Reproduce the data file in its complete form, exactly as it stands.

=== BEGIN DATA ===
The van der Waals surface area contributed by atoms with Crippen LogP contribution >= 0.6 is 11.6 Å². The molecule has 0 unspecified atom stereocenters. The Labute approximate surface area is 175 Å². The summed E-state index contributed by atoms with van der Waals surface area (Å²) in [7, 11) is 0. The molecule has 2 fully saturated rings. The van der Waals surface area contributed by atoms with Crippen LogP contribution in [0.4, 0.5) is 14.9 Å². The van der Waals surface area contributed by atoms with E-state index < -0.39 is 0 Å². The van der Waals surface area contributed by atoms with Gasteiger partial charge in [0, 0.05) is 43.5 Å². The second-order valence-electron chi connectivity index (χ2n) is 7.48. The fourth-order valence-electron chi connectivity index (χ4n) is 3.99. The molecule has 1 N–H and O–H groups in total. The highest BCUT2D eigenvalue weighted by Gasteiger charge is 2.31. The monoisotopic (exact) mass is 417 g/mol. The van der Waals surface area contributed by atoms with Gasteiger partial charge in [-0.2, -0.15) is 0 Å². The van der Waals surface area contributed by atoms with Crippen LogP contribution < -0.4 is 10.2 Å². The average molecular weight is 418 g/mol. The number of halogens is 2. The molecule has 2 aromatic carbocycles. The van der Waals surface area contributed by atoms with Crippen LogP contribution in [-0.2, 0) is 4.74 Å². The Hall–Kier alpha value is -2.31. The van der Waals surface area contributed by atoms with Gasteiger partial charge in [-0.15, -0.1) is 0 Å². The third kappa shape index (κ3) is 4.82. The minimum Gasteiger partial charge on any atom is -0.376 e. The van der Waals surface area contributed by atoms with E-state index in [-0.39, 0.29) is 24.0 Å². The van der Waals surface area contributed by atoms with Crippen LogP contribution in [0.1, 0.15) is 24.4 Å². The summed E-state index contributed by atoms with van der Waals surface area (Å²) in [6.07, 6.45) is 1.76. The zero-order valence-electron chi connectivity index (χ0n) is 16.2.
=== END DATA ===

The van der Waals surface area contributed by atoms with Crippen LogP contribution >= 0.6 is 11.6 Å². The molecule has 0 unspecified atom stereocenters. The Labute approximate surface area is 175 Å². The summed E-state index contributed by atoms with van der Waals surface area (Å²) in [7, 11) is 0. The molecule has 2 fully saturated rings. The van der Waals surface area contributed by atoms with Crippen LogP contribution in [0.4, 0.5) is 14.9 Å². The van der Waals surface area contributed by atoms with E-state index < -0.39 is 0 Å². The van der Waals surface area contributed by atoms with Gasteiger partial charge in [0, 0.05) is 43.5 Å². The second-order valence-electron chi connectivity index (χ2n) is 7.48. The fourth-order valence-electron chi connectivity index (χ4n) is 3.99. The molecule has 1 N–H and O–H groups in total. The highest BCUT2D eigenvalue weighted by Gasteiger charge is 2.31. The monoisotopic (exact) mass is 417 g/mol. The van der Waals surface area contributed by atoms with Gasteiger partial charge in [-0.2, -0.15) is 0 Å². The van der Waals surface area contributed by atoms with Crippen LogP contribution < -0.4 is 10.2 Å². The average molecular weight is 418 g/mol. The number of halogens is 2. The molecule has 2 aromatic carbocycles. The van der Waals surface area contributed by atoms with Crippen LogP contribution in [-0.2, 0) is 4.74 Å². The Hall–Kier alpha value is -2.31. The van der Waals surface area contributed by atoms with Gasteiger partial charge in [-0.15, -0.1) is 0 Å². The third kappa shape index (κ3) is 4.82. The minimum Gasteiger partial charge on any atom is -0.376 e. The van der Waals surface area contributed by atoms with E-state index in [-0.39, 0.29) is 24.0 Å². The van der Waals surface area contributed by atoms with Crippen LogP contribution in [0.1, 0.15) is 24.4 Å². The summed E-state index contributed by atoms with van der Waals surface area (Å²) in [6.07, 6.45) is 1.76. The zero-order valence-electron chi connectivity index (χ0n) is 16.2.